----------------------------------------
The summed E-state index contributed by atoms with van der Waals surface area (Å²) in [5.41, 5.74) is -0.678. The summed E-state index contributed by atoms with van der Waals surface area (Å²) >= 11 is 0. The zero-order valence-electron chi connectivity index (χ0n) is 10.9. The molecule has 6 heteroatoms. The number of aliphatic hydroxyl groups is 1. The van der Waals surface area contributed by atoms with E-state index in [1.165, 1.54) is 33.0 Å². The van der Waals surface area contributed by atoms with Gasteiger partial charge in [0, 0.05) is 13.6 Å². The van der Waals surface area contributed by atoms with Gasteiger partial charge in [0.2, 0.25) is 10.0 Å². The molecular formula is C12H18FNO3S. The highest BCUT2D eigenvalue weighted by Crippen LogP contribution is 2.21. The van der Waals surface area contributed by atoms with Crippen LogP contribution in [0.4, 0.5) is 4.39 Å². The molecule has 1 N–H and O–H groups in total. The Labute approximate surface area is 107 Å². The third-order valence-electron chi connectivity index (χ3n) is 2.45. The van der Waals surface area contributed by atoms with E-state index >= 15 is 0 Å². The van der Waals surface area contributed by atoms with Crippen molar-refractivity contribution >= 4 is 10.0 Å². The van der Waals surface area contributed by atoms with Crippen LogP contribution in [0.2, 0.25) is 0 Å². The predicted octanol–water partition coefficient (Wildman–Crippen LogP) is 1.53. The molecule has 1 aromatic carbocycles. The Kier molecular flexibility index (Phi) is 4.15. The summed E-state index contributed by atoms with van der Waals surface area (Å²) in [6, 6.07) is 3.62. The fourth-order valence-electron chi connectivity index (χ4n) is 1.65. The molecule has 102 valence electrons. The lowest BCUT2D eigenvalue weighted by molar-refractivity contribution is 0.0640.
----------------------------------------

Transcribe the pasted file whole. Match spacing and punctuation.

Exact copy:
The summed E-state index contributed by atoms with van der Waals surface area (Å²) in [5.41, 5.74) is -0.678. The summed E-state index contributed by atoms with van der Waals surface area (Å²) >= 11 is 0. The zero-order valence-electron chi connectivity index (χ0n) is 10.9. The molecule has 6 heteroatoms. The number of aliphatic hydroxyl groups is 1. The van der Waals surface area contributed by atoms with E-state index in [1.165, 1.54) is 33.0 Å². The van der Waals surface area contributed by atoms with Gasteiger partial charge in [0, 0.05) is 13.6 Å². The van der Waals surface area contributed by atoms with Gasteiger partial charge in [0.2, 0.25) is 10.0 Å². The molecular formula is C12H18FNO3S. The highest BCUT2D eigenvalue weighted by Crippen LogP contribution is 2.21. The van der Waals surface area contributed by atoms with Crippen LogP contribution in [0.4, 0.5) is 4.39 Å². The molecule has 1 N–H and O–H groups in total. The Labute approximate surface area is 107 Å². The third-order valence-electron chi connectivity index (χ3n) is 2.45. The van der Waals surface area contributed by atoms with E-state index >= 15 is 0 Å². The van der Waals surface area contributed by atoms with Crippen molar-refractivity contribution >= 4 is 10.0 Å². The van der Waals surface area contributed by atoms with Crippen LogP contribution in [0.2, 0.25) is 0 Å². The predicted octanol–water partition coefficient (Wildman–Crippen LogP) is 1.53. The molecule has 1 aromatic carbocycles. The Kier molecular flexibility index (Phi) is 4.15. The summed E-state index contributed by atoms with van der Waals surface area (Å²) in [6, 6.07) is 3.62. The fourth-order valence-electron chi connectivity index (χ4n) is 1.65. The molecule has 102 valence electrons. The lowest BCUT2D eigenvalue weighted by molar-refractivity contribution is 0.0640.